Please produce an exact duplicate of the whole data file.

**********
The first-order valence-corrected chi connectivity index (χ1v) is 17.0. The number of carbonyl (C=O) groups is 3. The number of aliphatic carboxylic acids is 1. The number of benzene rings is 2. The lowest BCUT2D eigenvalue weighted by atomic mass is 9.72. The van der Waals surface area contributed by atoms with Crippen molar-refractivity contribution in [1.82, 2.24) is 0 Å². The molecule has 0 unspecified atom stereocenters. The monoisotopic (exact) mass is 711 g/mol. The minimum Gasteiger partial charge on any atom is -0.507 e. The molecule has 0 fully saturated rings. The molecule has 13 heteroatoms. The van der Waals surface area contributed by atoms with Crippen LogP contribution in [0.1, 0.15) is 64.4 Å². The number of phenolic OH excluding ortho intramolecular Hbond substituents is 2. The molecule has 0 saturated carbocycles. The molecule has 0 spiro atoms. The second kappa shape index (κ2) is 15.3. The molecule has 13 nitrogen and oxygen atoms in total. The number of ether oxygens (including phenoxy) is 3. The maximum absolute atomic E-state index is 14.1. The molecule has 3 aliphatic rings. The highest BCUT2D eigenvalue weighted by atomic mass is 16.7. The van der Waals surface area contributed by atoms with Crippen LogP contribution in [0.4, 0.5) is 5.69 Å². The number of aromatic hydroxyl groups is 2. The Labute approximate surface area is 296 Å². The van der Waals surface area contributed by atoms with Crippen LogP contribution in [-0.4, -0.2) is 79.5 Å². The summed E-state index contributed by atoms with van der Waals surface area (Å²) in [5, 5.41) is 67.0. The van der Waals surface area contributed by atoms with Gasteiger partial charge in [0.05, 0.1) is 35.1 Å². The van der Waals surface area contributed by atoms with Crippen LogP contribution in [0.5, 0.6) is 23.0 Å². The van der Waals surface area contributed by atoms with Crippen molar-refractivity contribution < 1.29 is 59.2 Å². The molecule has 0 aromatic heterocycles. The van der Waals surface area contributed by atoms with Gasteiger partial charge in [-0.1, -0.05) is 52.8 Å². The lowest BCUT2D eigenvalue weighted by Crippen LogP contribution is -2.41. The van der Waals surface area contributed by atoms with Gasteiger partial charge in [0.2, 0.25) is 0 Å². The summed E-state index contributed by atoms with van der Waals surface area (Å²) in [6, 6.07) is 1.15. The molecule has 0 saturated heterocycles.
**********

The first-order valence-corrected chi connectivity index (χ1v) is 17.0. The number of carbonyl (C=O) groups is 3. The number of aliphatic carboxylic acids is 1. The number of benzene rings is 2. The lowest BCUT2D eigenvalue weighted by atomic mass is 9.72. The van der Waals surface area contributed by atoms with Crippen molar-refractivity contribution in [1.82, 2.24) is 0 Å². The molecule has 0 unspecified atom stereocenters. The monoisotopic (exact) mass is 711 g/mol. The minimum Gasteiger partial charge on any atom is -0.507 e. The molecule has 0 fully saturated rings. The molecule has 13 heteroatoms. The van der Waals surface area contributed by atoms with Crippen LogP contribution in [0.1, 0.15) is 64.4 Å². The number of phenolic OH excluding ortho intramolecular Hbond substituents is 2. The molecule has 0 saturated carbocycles. The molecule has 0 spiro atoms. The second kappa shape index (κ2) is 15.3. The molecule has 13 nitrogen and oxygen atoms in total. The number of ether oxygens (including phenoxy) is 3. The maximum absolute atomic E-state index is 14.1. The molecule has 3 aliphatic rings. The highest BCUT2D eigenvalue weighted by atomic mass is 16.7. The van der Waals surface area contributed by atoms with Crippen LogP contribution in [0.4, 0.5) is 5.69 Å². The number of aromatic hydroxyl groups is 2. The Labute approximate surface area is 296 Å². The van der Waals surface area contributed by atoms with Crippen LogP contribution in [-0.4, -0.2) is 79.5 Å². The summed E-state index contributed by atoms with van der Waals surface area (Å²) in [5, 5.41) is 67.0. The van der Waals surface area contributed by atoms with Gasteiger partial charge in [0.05, 0.1) is 35.1 Å². The van der Waals surface area contributed by atoms with Crippen LogP contribution in [0.5, 0.6) is 23.0 Å². The van der Waals surface area contributed by atoms with Crippen molar-refractivity contribution < 1.29 is 59.2 Å². The molecule has 0 aromatic heterocycles. The van der Waals surface area contributed by atoms with Gasteiger partial charge in [-0.1, -0.05) is 52.8 Å². The lowest BCUT2D eigenvalue weighted by Crippen LogP contribution is -2.41. The van der Waals surface area contributed by atoms with Gasteiger partial charge in [0.2, 0.25) is 0 Å². The summed E-state index contributed by atoms with van der Waals surface area (Å²) in [6, 6.07) is 1.15. The molecule has 0 saturated heterocycles.